Although summer officially begins in late June, the season seems to start weeks and even months before the solstice.
For some, summer starts the first time they dine on the patio of their favorite restaurant; for others, it’s when the neighborhood pool opens or they break out the grill for a barbeque.
For Scott and me, it’s the first time we go to Cedar Point.
From being surrounded by the history of summers long past, to the delicious assortment of traditional – and non-traditional – park food, and of course the rides, Cedar Point is the thing that most epitomizes summers in Cleveland for me.
Long before it was the number-one-rated amusement park in the world, the Cedar Point Peninsula was used for fishing and hunting. In 1870, the idea of Cedar Point as an entertainment center grew when local businessman Louis Zistel opened a small beer garden, bathhouse and dance floor that he would bring guests over to with his steamboat Young Reindeer.
It wasn’t until 1892 that the first roller coaster – the Switchback Railway – was introduced. The 25-foot-tall, 10-mph coaster was the predecessor of the Maverick, Millennium Force and Top Thrill Dragster of today.
Cedar Point helps preserve this long history with the Town Hall Museum. Located near the park’s Frontier Trail, it features displays, videos, mementos and parts of retired rides from the park’s past. One of my favorite features is the display of horses from a former Cedar Point carousel.
Growing up, I visited my fair share of amusement parks – from Kings Dominion right outside of my hometown, to Six Flags, Busch Gardens and Disney. However, it wasn’t until I came to Cleveland and visited Cedar Point that I found a park which successfully delivered not just superior rides but also food and entertainment.
Probably best known for its roller coasters, the park is home to the most coasters in the world — with a total of 17 ranging from wooden to steel, inverted, wildmouse, backward-and-forward launches, stand-up, and a dual-track racing coaster.
But it’s not just quantity that Cedar Point delivers, as three of the coasters are listed among the top 10 steel coasters in the world and year-after-year the park has received Amusement Today’s Golden Ticket Awards in a variety of categories.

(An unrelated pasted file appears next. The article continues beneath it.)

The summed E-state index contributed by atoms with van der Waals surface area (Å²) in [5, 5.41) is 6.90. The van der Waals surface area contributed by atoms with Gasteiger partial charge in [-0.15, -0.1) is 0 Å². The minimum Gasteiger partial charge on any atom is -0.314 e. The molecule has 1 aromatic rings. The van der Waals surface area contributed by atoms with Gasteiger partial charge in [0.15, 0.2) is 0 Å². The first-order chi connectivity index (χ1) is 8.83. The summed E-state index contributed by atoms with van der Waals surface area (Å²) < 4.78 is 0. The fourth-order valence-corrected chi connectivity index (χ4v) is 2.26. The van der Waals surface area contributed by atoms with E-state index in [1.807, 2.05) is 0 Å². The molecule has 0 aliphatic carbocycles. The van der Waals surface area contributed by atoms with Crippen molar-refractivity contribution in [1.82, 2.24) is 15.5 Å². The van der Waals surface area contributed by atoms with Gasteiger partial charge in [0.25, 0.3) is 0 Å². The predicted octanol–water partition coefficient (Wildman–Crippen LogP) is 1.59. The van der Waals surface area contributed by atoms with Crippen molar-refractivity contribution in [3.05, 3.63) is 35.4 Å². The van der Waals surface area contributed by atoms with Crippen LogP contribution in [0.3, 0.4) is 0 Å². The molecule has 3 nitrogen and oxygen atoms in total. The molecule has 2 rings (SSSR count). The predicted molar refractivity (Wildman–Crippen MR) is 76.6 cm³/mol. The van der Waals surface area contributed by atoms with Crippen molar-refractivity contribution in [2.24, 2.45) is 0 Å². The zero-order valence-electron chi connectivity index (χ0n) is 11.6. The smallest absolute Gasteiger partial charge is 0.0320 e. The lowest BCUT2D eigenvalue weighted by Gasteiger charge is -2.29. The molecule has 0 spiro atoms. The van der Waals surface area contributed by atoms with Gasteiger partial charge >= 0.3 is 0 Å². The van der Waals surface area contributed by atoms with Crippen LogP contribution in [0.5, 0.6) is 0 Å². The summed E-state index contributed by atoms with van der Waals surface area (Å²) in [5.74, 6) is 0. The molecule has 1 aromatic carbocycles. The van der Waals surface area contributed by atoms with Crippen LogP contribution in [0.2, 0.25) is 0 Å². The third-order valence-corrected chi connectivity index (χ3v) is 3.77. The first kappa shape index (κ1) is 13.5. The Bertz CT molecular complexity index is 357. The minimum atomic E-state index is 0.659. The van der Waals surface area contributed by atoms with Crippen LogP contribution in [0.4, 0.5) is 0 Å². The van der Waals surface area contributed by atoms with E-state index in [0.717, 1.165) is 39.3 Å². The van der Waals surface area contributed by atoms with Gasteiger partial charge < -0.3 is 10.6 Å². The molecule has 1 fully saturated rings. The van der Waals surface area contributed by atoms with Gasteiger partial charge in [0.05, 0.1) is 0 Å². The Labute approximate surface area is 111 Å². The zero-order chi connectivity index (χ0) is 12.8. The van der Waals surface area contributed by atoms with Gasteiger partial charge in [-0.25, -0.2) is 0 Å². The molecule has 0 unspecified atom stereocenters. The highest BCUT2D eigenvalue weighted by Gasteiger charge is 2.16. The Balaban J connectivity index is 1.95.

Regardless of how great a coaster is, though, you still need to be able to ride it. One of the things that sets Cedar Point apart from other parks I’ve visited is how efficient the staff is at running the coasters and keeping the wait to a minimum. For the most part, there’s no need for a ‘fast-pass’ system since most of the rides’ lines run from 15 minutes to an hour giving you plenty of time to fit the majority of the 17 coasters into a day’s worth of riding.
For non-coaster fans, the park also boasts a number of classic thrill rides such as the Matterhorn and Calypso (just one of the park’s variants on the Scrambler), as well as family-friendly, less aggressive selections.
When it comes to non-coasters, my personal favorites include the Cedar Downs Racing Derby – one of only two racing carousels in the U.S. dating back to 1920; as well as the Paddlewheel Excursions – a relaxing, narrated trip around the Cedar Point Lagoon on one of the park’s paddlewheel boats.
And when we want to take a break from coaster-hopping, there’s always the Cedar Point and Lake Erie Railroad. As huge fans of model trains and classic locomotives, Scott and I never tire of taking the two-mile-long trip through the park on actual coal-burning steam trains.
Although many parks can deliver thrilling rides, they often lack in quality food options – suffering from dry burgers and grimy food courts.
Cedar Point, on the other hand, provides a myriad of dining options including standard park fare to grab on the run, the Midway Market buffet, and the Game Day Grille which offers an air-conditioned respite with pulled pork sandwiches, lobster bisque, and perch sandwiches.
In addition to the in-park restaurants, Cedar Point excels at serving up different events such as their Picnic at the Point outdoor bbq and the best park dining I’ve ever experienced — last Halloweekends’ Boeckling Banquet, a feast of lamb chops, lobster tail, and filet mignon in the dining room of one of the haunted houses. No matter where I’ve eaten, I’ve always found the food to be appetizing and the venues well-maintained.
If excellent rides and food weren’t enough, Cedar Point offers a rotation of shows, games and entertainment.
Highlights have included the Hot Summer Nights fire show (try riding the Mantis coaster while the pyrotechnics are flaming close by) and the Starlight Experience canopy of lights through Frontier Trail.
There’s also the Main Arcade in the Coliseum on the Midway which gives the opportunity to play current arcade games as well as an extensive collection of vintage pinball machines and video games.
Not to rest on their laurels, Cedar Point is continually updating their selection of rides and entertainment. 2010 saw the debut of the water coaster Shoot the Rapids. In 2011, Cedar Point is unveiling WindSeeker, a 301-foot-tall, nothing-below-your-chair-but-air experience that soars over the park’s beach! With continual updates each year, Cedar Point provides new experiences for even the most veteran Ride Warriors. (updated 5/15/2011 to reflect park additions)
With the exception of the warm weather’s return, visiting Cedar Point is my favorite part of the Cleveland summer months. Over the last couple of years, we’ve found that the Season Pass is the most economical option if you’re going to visit more than a few times. Between the free parking, admission to any of the Cedar Fair parks, and discounted renewals, the Platinum Pass usually pays for itself if we visit more than three times. And with the coasters, local history, and feel of an endless summer carnival, there’s more than enough reasons to visit time and again.
Cedar Point 411: